Bank of Canada holds interest rate steady but some suggest a rate cut could be back on the table

Bank of Canada holds interest rate steady but some suggest a rate cut could be back on the table

Canada's central bank has decided to keep its benchmark interest rate at 1.75 per cent, and says the timing of possible future hikes has become increasingly uncertain.

The Bank of Canada says the economic slowdown that began at the end of last year is a bit worse than it was expecting, including a sharper-than-anticipated slowdown in Canada's oil patch. The bank also singled out softness in the housing market and consumer spending as reasons for a gloomier outlook.

"It is clear that global economic prospects would be buoyed by the resolution of trade conflicts," the bank said.

"With increased uncertainty about the timing of future rate increases, [the bank] will be watching closely developments in household spending, oil markets, and global trade policy."

The bank meets eight times a year to set its interest rate, which filters down into the rates that Canadians get on things like savings accounts and mortgages.

James Laird, co-founder of rate comparison website Ratehub Inc. and president of mortgage broker CanWise Financial, said that reading between the lines of the bank's decision on Wednesday suggests their concern over the economy could temporarily override their desire to see higher interest rates.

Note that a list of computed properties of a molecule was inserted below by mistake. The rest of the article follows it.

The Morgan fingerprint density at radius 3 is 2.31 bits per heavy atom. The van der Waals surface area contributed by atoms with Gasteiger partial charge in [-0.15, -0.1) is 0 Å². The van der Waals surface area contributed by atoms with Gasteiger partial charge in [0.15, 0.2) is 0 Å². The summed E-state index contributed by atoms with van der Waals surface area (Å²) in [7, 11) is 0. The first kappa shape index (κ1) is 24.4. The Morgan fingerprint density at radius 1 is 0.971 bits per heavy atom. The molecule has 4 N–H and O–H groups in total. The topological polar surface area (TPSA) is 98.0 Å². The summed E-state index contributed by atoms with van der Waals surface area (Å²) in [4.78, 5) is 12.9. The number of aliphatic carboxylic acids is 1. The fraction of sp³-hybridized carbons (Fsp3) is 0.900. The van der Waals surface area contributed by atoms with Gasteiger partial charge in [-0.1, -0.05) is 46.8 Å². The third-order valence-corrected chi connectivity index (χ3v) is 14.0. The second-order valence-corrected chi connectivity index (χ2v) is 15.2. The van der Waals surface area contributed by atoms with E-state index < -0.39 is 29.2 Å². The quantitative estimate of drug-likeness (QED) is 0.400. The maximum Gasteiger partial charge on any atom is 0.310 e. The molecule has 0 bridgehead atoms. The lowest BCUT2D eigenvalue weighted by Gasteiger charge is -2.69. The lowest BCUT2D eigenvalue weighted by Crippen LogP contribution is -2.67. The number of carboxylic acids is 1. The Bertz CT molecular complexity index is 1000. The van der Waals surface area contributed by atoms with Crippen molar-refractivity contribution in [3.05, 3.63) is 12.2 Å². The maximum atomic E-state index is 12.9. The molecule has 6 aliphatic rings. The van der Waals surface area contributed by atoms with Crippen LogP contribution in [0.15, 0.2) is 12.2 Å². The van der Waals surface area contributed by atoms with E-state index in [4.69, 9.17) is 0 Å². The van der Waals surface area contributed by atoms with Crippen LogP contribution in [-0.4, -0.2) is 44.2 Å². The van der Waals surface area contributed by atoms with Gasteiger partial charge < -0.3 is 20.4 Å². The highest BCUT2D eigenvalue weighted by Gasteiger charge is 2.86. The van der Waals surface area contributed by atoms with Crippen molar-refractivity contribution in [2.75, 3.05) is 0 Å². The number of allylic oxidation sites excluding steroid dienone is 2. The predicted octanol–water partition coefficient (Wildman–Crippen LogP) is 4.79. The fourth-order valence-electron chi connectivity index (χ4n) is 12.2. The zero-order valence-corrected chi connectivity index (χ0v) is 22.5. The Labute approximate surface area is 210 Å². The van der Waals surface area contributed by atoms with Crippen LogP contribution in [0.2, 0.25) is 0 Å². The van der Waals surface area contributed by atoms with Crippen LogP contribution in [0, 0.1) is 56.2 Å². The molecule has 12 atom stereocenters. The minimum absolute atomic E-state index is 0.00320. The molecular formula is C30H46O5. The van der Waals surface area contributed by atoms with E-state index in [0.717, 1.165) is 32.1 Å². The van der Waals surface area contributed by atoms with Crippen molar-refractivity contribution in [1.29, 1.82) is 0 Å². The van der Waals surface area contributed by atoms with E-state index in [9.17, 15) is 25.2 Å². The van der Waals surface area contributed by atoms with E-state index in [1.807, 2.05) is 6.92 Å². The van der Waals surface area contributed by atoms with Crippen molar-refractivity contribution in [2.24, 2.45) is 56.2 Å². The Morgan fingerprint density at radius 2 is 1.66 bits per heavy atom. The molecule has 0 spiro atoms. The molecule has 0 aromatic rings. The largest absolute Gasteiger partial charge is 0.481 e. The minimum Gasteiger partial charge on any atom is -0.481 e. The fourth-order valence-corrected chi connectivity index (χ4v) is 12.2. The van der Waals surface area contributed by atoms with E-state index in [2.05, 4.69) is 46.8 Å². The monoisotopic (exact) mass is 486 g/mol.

"The softening rate outlook will put downward pressure on bond yields, causing fixed rates to drop as we enter the spring homebuying market," Laird said.

"Overall, this announcement will be helpful to first-time homebuyers looking to enter the housing market this spring."

TD Bank economist Brian DePratto has a similar view, suggesting the bank's statement makes it clear that "unless we see a robust growth recovery mid-year … further rate hikes in 2019 are all but off the table."

"The core message today appears to be that the economy requires more stimulus than previously thought," DePratto said.

Royal Bank economist Dawn Desjardins said "the bank did not dispense with the prospect that interest rates will rise in the future," noting that she thinks they could come once the temporary slowdown in energy has passed.

"[But] no rate increase is likely until the second half of the year," she said.

Bank of Canada governor Stephen Poloz is next scheduled to meet with other members of the bank's governing council and reveal their decision on where to set the bank's interest rate on April 24, 2019.

The consensus among economists polled by Bloomberg is that the bank will stand pat again at that meeting, but trading in investments known as overnight index swaps suggests there's about an eight per cent chance of the bank changing direction entirely and cutting its benchmark interest rate.

If it happens, it would be the first rate cut since 2015.

Currency traders also seem to think a rate cut is now on the table. 

The loonie lost about half a cent to 74.40 cents US when the decision came out. All things being equal, higher interest rates cause a country's currency to increase in value, while lower interest rates cause the value to fall.